Spiderwebs and Silk

Spiderwebs and Silk : Tracing Evolution From Molecules to Genes to Phenotypes

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Description

This book links the molecular evolution of silk proteins to the evolution and behavioral ecology of web-spinning spiders and other arthropods. Craig's book draws together studies from biochemistry through molecular genetics, cellular physiology, ecology, and behavior to present an integrated understanding of an interesting biological system at the molecular and organizational levels.show more

Product details

  • Hardback | 256 pages
  • 152.4 x 233.68 x 20.32mm | 562.45g
  • Oxford University Press Inc
  • New York, United States
  • English
  • New.
  • numerous halftones and line figures
  • 0195129164
  • 9780195129168
  • 1,986,412

Review quote

Craigs 'Spider Webs and Silks' brings a fascinating and important subject to a potentially broad audience. And it might even turn some arachnophobes into arachnophiles. * Nature * [Craig] gives a fascinating and vivid account of evolution of spider silks ... The book is a well-written, informative spider silk monograph ... will stimulate further research efforts in artificial silk synthesis ... will serve as an important source of information on all aspects of spider silk proteins. * Heredity *show more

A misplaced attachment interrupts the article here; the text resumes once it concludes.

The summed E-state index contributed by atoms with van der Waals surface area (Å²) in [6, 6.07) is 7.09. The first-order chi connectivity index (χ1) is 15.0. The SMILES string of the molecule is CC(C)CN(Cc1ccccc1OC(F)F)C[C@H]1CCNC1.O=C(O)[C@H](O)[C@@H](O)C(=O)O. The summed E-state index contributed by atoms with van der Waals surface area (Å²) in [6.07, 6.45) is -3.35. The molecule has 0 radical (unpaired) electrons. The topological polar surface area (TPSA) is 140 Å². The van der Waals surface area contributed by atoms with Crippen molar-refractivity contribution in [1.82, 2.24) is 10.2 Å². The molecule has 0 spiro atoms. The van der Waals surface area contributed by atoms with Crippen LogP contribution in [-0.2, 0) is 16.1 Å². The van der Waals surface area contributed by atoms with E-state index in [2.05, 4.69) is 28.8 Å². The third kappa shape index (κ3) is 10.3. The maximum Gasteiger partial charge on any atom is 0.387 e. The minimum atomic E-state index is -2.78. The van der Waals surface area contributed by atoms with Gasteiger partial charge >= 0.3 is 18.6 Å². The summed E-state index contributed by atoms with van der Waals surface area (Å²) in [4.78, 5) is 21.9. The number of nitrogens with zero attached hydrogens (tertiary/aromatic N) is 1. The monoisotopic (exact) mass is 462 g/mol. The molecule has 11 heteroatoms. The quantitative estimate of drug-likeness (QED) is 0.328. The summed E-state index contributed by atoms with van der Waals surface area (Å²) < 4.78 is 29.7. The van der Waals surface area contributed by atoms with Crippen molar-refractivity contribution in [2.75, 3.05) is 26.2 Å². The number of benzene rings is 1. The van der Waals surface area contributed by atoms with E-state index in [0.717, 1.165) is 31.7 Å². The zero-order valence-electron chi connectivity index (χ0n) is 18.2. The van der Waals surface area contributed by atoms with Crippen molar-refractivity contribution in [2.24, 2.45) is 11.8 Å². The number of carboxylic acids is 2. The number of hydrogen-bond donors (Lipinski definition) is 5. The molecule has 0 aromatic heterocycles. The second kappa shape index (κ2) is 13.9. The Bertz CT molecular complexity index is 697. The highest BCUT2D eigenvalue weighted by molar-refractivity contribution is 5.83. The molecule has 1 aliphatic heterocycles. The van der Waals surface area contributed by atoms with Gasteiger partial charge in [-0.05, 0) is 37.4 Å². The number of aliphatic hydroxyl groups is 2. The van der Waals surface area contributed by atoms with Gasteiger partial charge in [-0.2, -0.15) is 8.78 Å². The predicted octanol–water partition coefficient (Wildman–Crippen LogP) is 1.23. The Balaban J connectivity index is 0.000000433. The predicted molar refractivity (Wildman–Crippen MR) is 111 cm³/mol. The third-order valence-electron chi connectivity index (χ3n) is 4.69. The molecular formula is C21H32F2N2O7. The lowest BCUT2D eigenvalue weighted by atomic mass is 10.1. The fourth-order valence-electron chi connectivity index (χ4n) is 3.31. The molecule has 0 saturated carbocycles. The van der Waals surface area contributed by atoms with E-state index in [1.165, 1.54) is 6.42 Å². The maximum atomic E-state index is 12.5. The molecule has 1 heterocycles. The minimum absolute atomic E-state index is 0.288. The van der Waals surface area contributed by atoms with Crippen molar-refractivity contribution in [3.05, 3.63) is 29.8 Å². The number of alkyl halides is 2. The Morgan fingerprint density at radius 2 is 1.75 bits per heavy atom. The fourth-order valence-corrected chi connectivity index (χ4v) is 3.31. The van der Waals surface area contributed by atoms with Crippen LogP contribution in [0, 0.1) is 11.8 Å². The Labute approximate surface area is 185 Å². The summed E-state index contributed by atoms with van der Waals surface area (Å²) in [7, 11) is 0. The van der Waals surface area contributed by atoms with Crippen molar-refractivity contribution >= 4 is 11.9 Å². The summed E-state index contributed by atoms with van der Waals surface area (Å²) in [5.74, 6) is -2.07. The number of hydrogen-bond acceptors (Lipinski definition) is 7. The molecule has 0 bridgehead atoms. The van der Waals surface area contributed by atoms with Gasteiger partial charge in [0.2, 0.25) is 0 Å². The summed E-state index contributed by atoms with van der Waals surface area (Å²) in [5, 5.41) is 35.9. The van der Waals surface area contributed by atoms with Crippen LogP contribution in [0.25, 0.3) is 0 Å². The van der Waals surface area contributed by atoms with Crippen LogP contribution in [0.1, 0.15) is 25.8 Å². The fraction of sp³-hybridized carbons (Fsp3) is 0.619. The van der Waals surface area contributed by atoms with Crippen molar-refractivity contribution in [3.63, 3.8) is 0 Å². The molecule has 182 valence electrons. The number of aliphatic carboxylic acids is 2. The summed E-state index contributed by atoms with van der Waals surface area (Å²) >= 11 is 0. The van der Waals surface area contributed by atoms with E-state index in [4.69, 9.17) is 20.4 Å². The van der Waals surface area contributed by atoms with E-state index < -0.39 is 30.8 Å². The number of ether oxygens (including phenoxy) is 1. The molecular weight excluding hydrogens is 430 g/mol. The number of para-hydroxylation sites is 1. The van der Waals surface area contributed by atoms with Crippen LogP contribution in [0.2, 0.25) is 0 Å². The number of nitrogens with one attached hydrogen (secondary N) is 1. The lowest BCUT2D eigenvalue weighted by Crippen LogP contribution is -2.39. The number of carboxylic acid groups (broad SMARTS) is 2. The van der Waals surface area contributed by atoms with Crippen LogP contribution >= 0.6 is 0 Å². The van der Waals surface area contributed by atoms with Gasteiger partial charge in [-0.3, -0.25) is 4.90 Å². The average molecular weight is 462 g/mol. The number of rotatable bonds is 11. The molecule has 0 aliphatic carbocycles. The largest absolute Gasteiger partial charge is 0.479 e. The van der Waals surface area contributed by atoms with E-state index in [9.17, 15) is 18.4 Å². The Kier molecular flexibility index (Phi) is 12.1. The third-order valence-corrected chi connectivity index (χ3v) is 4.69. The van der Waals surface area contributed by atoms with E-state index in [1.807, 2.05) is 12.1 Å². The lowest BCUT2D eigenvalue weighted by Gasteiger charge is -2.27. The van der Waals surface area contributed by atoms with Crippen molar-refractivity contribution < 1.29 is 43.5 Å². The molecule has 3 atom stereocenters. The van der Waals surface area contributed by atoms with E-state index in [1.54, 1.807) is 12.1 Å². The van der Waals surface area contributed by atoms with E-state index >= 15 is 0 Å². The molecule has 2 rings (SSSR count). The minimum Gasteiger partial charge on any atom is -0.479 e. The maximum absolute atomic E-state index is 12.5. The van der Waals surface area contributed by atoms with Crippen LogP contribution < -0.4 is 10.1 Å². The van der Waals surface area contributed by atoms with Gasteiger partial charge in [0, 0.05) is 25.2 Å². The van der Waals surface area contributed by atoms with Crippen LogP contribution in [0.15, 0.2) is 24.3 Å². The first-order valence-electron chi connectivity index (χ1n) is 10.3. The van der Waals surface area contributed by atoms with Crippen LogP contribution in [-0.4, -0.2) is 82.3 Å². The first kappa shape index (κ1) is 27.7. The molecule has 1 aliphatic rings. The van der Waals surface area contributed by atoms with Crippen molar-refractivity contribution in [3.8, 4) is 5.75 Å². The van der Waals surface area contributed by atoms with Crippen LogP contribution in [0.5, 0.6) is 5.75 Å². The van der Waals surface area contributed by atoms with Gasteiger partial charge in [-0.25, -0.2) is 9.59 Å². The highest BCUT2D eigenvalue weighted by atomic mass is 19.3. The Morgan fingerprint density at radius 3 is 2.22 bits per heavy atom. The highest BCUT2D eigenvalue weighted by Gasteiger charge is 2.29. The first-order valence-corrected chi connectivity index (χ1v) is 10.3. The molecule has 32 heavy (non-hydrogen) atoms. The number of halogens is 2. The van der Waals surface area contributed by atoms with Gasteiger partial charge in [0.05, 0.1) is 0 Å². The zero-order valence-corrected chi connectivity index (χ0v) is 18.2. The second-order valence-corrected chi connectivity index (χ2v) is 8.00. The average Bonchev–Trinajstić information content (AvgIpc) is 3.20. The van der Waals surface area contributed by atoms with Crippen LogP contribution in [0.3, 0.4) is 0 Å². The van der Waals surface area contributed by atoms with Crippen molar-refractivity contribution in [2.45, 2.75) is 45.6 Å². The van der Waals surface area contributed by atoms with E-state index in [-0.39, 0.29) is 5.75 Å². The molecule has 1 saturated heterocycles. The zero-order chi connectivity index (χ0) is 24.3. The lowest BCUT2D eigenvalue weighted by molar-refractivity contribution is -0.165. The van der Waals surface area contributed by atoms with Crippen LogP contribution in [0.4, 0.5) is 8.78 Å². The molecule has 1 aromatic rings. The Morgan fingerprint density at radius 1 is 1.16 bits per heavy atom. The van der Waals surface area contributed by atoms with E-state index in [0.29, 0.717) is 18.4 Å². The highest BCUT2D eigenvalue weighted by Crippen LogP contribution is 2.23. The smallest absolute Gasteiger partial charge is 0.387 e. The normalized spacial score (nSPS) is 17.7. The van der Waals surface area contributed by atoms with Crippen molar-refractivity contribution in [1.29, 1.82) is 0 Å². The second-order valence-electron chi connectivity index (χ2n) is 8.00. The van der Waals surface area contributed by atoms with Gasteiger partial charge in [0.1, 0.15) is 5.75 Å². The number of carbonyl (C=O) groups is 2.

Table of contents

Preface ; 1 Breaking down silk proteins and their evolutionary pathways ; 2 The comparative architecture of silks, fibrous proteins and their encoding genes in insects and spiders ; 3. The mechanical functions of silk and their correlated structural properties ; 4. Insect spatial vision is potential selective factor on the evolution of silk achromatic properties and web architecture ; 5. Insect color vision is a potential selective factor on the evolution of silk chromatic properties and web design ; 6. Insect learning capacity is a potential selective factor in the evolution of silk color and the decorative silk patterns spun by spiders ; 7. Inter-gland competition for amino acids and the ATP costs of silk synthesis ; 8. One-dimensional developmental system and life-long silk synthesis may preclude the evolution of high eusociality in spiders ; 9. Conclusions and looking forward ; Bibliography ; Indexshow more

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